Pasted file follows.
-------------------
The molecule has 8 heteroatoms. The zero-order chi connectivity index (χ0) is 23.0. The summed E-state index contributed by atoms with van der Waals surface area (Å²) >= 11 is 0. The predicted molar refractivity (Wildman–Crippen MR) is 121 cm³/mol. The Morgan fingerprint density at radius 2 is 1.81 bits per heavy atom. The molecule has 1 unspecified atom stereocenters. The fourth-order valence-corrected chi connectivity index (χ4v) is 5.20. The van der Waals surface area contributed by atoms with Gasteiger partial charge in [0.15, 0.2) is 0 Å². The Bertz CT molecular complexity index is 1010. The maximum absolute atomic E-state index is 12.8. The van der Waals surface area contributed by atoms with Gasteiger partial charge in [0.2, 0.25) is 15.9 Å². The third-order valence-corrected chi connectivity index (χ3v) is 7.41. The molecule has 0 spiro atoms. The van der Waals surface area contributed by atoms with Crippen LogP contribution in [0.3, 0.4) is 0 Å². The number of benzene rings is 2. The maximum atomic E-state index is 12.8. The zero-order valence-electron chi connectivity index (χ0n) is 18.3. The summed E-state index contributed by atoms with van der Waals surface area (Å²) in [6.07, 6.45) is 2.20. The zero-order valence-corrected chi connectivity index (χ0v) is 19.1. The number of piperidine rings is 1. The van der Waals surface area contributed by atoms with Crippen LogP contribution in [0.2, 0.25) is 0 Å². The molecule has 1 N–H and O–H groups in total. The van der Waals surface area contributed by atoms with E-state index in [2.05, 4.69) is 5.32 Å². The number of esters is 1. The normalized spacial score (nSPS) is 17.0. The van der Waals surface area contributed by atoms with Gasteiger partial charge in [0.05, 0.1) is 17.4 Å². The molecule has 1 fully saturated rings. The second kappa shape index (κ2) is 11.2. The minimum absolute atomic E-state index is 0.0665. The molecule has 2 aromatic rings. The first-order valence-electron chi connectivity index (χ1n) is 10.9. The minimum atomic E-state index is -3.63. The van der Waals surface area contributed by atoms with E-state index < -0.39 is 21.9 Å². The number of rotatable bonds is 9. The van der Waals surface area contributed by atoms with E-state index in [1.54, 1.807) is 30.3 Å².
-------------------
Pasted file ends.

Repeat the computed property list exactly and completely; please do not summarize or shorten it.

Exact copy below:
The molecule has 8 heteroatoms. The zero-order chi connectivity index (χ0) is 23.0. The summed E-state index contributed by atoms with van der Waals surface area (Å²) >= 11 is 0. The predicted molar refractivity (Wildman–Crippen MR) is 121 cm³/mol. The Morgan fingerprint density at radius 2 is 1.81 bits per heavy atom. The molecule has 1 unspecified atom stereocenters. The fourth-order valence-corrected chi connectivity index (χ4v) is 5.20. The van der Waals surface area contributed by atoms with Gasteiger partial charge in [0.15, 0.2) is 0 Å². The Bertz CT molecular complexity index is 1010. The maximum absolute atomic E-state index is 12.8. The van der Waals surface area contributed by atoms with Gasteiger partial charge in [0.2, 0.25) is 15.9 Å². The third-order valence-corrected chi connectivity index (χ3v) is 7.41. The molecule has 0 spiro atoms. The van der Waals surface area contributed by atoms with Crippen LogP contribution in [0.3, 0.4) is 0 Å². The number of benzene rings is 2. The maximum atomic E-state index is 12.8. The zero-order valence-electron chi connectivity index (χ0n) is 18.3. The summed E-state index contributed by atoms with van der Waals surface area (Å²) in [6.07, 6.45) is 2.20. The zero-order valence-corrected chi connectivity index (χ0v) is 19.1. The number of piperidine rings is 1. The van der Waals surface area contributed by atoms with Crippen LogP contribution in [0.2, 0.25) is 0 Å². The molecule has 1 N–H and O–H groups in total. The van der Waals surface area contributed by atoms with E-state index in [2.05, 4.69) is 5.32 Å². The number of esters is 1. The normalized spacial score (nSPS) is 17.0. The van der Waals surface area contributed by atoms with Gasteiger partial charge in [0.05, 0.1) is 17.4 Å². The molecule has 1 fully saturated rings. The second kappa shape index (κ2) is 11.2. The minimum absolute atomic E-state index is 0.0665. The molecule has 2 aromatic rings. The first-order valence-electron chi connectivity index (χ1n) is 10.9. The minimum atomic E-state index is -3.63. The van der Waals surface area contributed by atoms with E-state index < -0.39 is 21.9 Å². The number of rotatable bonds is 9. The van der Waals surface area contributed by atoms with E-state index in [1.54, 1.807) is 30.3 Å².